Winter doldrums, the time of wishing and waiting – that’s February for most gardeners. It’s a fine time for planning and reading, but there are some practical things to do as well, both outdoors and in.
First, go outside when the sun is shining. You can go do these things outside when it’s cloudy too, but a February warm-up is the time you’re most likely to put on the waterproof boots and enjoying walking around the yard. (Avoid walking on wet soil if there isn’t a solid snow-covering. It’s never good to compact the soil.)
Start with these activities:
• Prune berry bushes, grape vines, and fruit trees. While it’s fine to prune most deciduous trees in late winter, it’s most important to prune fruit trees early because you are influencing where they put their energy as they prepare to form buds. Similarly, prune raspberries, blackberries and grapes in late winter or early spring.
For most berries, it means taking out old canes, but for fall-bearing crops such as Heritage, it can mean leveling all the canes. Repair or establish trellises, posts or wires (especially for grapes). Find a good pruning book written for Northeast crops to learn correct timing and methods for pruning all the fruit plants.
And before that sunny day, clean and sharpen your tools (or buy better ones). Being lazy or cheap about tools is the path toward frustrating or hurting yourself.
• Evaluate trees; call the arborist. The winds of March will come, and every arborist gets busy. Then, too, some scammers or under-educated people suddenly appear to “fix your trees” at low rates. Don’t fall for it. Instead, anticipate storms. Look up and around your home, sidewalks, and driveway now. Are there large trees with over-hanging branches, cracks showing, big wounds, or dead sections? A professional arborist’s evaluation and work plan could save you from severe damage, injury, and huge expenses.
Most of all, be good to your limbs and digits: Don’t attempt large tree projects yourself.
• Schedule garden tours, events, and classes. The Orchid Show at the Buffalo and Erie County Botanical Gardens, the Master Gardener Education Day, Plantasia, Hosta and Daylily Society breakfasts and meetings, the WNY Home and Outdoor Living Show, and classes at various garden centers or garden club meetings all happen in late winter and early spring. Mark the calendar.
Four ways to track coming events:
1. Garden Notes listings on BuffaloNews.com and in The Buffalo News Home & Style section on Fridays.
2. Upstate Gardeners Journal (free at garden centers and Plantasia).
3. Buffalo-NiagaraGardening.com (online gardening magazine).
4. “Open Gardens Book & Events Guide” produced by Gardens Buffalo Niagara shows spring and summer walks, tours, and self-driving excursions (the guide is $5 at Plantasia and some garden centers).
Indoor gardening begins
It’s wise to decide now what props, products, and tools you’ll need to start these projects:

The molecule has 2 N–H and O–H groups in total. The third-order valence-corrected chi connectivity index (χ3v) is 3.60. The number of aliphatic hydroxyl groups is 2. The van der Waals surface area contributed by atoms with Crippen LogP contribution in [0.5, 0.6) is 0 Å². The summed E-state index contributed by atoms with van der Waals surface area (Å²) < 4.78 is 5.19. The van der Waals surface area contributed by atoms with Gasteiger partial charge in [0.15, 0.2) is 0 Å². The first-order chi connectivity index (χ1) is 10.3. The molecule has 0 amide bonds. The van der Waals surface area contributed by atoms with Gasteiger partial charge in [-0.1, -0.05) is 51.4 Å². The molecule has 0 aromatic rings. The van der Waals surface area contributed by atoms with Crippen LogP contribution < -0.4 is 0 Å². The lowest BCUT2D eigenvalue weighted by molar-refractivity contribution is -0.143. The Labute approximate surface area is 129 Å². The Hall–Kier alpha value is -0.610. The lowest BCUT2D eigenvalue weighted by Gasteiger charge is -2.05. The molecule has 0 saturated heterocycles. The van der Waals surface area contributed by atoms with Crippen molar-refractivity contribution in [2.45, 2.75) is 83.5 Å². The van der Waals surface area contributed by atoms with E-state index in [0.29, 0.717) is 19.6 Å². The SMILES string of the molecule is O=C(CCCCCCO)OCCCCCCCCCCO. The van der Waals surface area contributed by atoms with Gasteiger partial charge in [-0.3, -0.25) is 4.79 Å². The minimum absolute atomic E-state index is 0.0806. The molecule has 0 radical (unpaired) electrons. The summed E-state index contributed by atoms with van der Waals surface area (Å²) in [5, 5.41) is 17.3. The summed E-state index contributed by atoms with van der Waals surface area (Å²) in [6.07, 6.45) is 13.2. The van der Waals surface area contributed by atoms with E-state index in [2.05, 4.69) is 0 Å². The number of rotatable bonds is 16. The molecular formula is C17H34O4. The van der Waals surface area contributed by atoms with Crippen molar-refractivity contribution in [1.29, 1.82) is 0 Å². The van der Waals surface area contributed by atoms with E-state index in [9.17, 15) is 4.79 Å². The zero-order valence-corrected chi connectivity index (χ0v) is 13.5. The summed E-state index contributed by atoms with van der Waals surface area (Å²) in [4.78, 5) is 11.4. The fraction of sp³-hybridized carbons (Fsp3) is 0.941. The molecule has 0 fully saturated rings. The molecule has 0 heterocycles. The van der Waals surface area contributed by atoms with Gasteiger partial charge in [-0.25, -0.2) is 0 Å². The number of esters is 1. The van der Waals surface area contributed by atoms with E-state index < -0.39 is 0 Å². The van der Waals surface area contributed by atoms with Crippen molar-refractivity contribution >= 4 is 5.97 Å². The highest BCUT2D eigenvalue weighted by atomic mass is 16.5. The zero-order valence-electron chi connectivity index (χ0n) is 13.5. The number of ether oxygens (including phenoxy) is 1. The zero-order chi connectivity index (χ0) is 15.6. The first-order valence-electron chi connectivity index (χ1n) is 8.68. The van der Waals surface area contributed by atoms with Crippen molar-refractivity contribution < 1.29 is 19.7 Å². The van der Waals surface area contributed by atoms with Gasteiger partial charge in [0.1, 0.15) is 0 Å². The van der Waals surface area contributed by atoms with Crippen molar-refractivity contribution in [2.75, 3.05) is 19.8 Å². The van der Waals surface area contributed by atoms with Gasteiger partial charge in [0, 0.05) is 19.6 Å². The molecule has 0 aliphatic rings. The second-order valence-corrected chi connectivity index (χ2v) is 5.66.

• Seed starting. Timing is everything. The biggest single error made by beginners is starting seeds too soon. That’s because you can’t grow seedlings in soil that’s too cold, depending on the species or crop, so seedlings get lanky and weak while they wait indoors.
Do figure out whether you want to start seeds indoors; it’s not for everyone. Farmers markets and garden centers carry most seedlings and plants you will want. If you do it you’ll want a lighting set-up, heat mats, potting mix and seed starting kits. (Window-sill seed growing has limited success.)
You can find good seeds at many garden centers (selected as suitable for WNY) or you may peruse catalogs to find the newest or more unusual types.
Which crops, when? The key factor: Read packets that tell you “Weeks to Planting Outdoors.” Our soil does not warm up enough to plant most warm-season crops until mid to late May, so don’t rush it. You may want to start lettuces, other leafy greens, and onions early; they can go outside in early spring. Wait until mid-March (and heed packets) to start cole crops (crucifers ‑ broccoli, cabbage, cauliflower) indoors. Wait until mid-April to start tomatoes, unless you are a competitor in the high-risk Tomato Olympics.
As the hours of daylight increase, many of my houseplants are looking perkier already. Especially those in the bright, south-facing kitchen are developing buds or new foliage even though I won’t resume fertilizing until March.
The living room plants respond slower (with north- and east-facing windows and some plant lights), and are the first to reveal some scale. Pests and diseases tend to show up at this time of year as they have been stressed by inadequate humidity (our heated, dry homes).
It’s a good time for the winter houseplant bath. For large houseplants, first remove and discard yellowing, sticky, or diseased leaves. Cut back excessive or poor quality growth. Hand wash the leaves with water or a mild houseplant cleaning solution.
If pests or diseases are getting started, houseplant products such as Pharm solutions are good. Ask garden center professionals. If any plant is severely infested, remove it so the problem doesn’t spread.
For smaller plants it’s fun to put them in the shower or dunk them in a sink or tub in warm water. Humidity and a good soaking never hurts us or them. Just drain well afterward.
It’s easy to search online for answers to everything, but remember that many sources are imperfect and not all scientifically screened. Go back to your garden book shelves or visit a bookstore and use the carefully researched and inspirational books that garden writers labored to produce.
Sally Cunningham is a garden writer, lecturer and consultant.